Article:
Flashback

The re-emergence of a traumatic memory as a vivid recollection of sounds, images, and sensations associated with the trauma. The person having the flashback typically feels as if they are reliving the event. Flashbacks were first described by doctors treating combat veterans of World War I (1914–1918).
Mentioned in: Stockholm Syndrome
References in periodicals archive ?
Where Faulkner's use of prolepsis in the first section helps to widen the reader's understanding of the events of the unnarrated lynching, the analepsis that occurs in the second section effectively suppresses them as a means of inhabiting the perspective afforded the white deputy.
As Munro often does in her fiction, analepsis allows her to "postpone or withhold vital pieces of information that may confirm suspicions fuelled earlier" (Duncan 2011: 156).
No obstante, para explicar el efecto conseguido por las analepsis en Novela negra con argentinos, hemos de tener en cuenta ademas un tercer elemento ampliamente empleado en el cine negro a partir de la entrada en vigor del Codigo Hays: las elipsis.
20) Los conceptos de analepsis y prolepsis son postulados por Gerard Genette (1989) en su obra Figuras III.
Las analepsis son determinantes en los avances que basan su efectividad en el genero cinematografico, pues la repeticion que implica este tipo de anacronia (como recuperacion de acontecimientos pasados) situa la pelicula en un punto reconocible para el espectador a traves de la repeticion.
John Henry's own death in the final section is another example of analepsis, absent in the now of the narrative and told retrospectively, only available to Frankie through the narrative of Berenice, who nurses him through his meningitis:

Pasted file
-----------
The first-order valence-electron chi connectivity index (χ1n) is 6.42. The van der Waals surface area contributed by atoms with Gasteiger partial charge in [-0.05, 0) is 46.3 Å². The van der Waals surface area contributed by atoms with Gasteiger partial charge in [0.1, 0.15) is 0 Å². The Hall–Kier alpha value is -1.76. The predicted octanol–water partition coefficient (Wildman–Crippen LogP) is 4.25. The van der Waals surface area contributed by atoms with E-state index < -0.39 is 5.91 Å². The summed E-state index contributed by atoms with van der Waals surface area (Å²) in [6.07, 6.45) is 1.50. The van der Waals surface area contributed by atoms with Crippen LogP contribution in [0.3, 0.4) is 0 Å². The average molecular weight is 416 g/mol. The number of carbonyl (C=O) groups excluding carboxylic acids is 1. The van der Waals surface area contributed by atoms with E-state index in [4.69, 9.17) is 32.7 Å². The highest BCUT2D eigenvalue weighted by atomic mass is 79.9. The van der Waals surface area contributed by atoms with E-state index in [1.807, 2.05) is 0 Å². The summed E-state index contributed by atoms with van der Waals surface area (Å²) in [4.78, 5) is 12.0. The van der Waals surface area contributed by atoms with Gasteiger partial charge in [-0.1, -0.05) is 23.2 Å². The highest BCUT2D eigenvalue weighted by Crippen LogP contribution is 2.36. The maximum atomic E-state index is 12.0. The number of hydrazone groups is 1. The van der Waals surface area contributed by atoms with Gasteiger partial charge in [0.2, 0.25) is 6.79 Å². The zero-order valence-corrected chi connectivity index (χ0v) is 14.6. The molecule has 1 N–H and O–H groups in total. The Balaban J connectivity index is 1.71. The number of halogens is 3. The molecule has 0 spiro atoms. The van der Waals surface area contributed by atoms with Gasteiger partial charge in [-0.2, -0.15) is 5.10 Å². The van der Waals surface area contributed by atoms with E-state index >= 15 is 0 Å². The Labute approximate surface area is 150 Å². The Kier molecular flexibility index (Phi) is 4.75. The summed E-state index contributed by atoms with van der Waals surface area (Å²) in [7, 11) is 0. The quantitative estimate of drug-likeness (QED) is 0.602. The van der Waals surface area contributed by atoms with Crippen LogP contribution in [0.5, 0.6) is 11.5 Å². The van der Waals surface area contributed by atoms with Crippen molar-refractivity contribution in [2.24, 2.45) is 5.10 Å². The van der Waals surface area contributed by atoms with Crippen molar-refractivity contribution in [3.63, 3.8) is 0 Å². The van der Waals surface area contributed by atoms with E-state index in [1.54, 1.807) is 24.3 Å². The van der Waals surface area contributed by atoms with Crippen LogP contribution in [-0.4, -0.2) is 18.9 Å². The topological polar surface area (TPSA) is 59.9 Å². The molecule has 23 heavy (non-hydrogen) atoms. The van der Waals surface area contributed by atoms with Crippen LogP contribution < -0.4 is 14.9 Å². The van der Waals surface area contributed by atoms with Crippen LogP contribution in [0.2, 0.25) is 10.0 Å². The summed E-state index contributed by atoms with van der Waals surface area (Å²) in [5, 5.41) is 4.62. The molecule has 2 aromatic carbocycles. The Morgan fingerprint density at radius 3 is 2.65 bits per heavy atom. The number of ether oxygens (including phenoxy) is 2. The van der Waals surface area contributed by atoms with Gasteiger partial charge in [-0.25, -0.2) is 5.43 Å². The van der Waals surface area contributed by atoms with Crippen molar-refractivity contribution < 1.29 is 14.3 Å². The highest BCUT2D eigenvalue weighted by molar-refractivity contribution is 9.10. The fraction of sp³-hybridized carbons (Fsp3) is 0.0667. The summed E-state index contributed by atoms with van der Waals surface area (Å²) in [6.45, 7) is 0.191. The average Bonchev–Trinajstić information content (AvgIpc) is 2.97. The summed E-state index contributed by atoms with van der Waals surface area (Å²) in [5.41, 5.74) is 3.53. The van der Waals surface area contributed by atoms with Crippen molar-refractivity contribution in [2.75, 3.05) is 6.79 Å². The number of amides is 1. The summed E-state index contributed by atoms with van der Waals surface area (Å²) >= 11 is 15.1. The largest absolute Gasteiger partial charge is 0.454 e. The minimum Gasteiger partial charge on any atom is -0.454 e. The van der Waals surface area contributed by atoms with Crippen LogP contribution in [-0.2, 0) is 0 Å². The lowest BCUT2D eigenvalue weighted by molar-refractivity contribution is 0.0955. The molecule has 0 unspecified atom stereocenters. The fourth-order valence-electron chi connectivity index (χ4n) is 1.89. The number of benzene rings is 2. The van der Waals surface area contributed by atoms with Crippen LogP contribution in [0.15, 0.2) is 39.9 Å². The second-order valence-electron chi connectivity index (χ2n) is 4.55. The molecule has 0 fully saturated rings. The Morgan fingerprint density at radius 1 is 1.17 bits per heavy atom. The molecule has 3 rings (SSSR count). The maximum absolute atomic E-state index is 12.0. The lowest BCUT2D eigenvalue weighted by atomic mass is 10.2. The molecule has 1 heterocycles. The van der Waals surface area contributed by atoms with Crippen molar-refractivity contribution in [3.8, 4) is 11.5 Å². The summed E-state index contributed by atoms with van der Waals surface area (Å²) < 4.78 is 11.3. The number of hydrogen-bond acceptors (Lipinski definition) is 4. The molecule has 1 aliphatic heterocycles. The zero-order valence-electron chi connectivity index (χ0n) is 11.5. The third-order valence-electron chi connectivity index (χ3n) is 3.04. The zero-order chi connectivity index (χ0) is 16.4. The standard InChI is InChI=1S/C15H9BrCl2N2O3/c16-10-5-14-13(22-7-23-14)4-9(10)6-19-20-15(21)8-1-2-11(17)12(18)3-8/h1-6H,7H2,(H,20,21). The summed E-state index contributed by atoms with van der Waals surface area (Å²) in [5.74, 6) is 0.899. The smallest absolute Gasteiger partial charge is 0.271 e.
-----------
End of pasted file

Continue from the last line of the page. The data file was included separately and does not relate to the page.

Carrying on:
Los alumnos mostraron que, a medida que avanzaba el Taller, cada vez empleaban mejor recursos narrativos tales como la analepsis (sub-objetivo 1.
Los antecedentes que se presentan a traves de analepsis (12) externas no nos dicen demasiado en primera instancia: solo se presenta muy brevemente al serrano cava (13) ("cava habia nacido y vivido en la sierra, estaba acostumbrado al invierno", 15) o da algunos datos sobre el colegio ("en anos anteriores, el invierno solo llegaba al dormitorio de los cadetes, colandose por los vidrios rotos y las rendijas", 15), que para el grado de conocimiento que tiene el lector en ese punto, aparece como informacion casi irrelevante.
No obstante, en la pagina siguiente el narrador retorna al presente de la narracion y va alternando presente y pasado, es decir, la anacronia recien mencionada constituye una analepsis narrativa, no actancial.
with an analepsis describing Emma's education prior to her marriage.
Analepsis is the dominant mode of Act I, consisting of flashbacks of Beane's early career and failures intercut with scenes of him arguing with scouts and strategizing with Peter Brand.
In addition to a syntactic use of ellipsis, the entire novel in its episodic structure engages with narrative anachrony, including ellipsis and analepsis.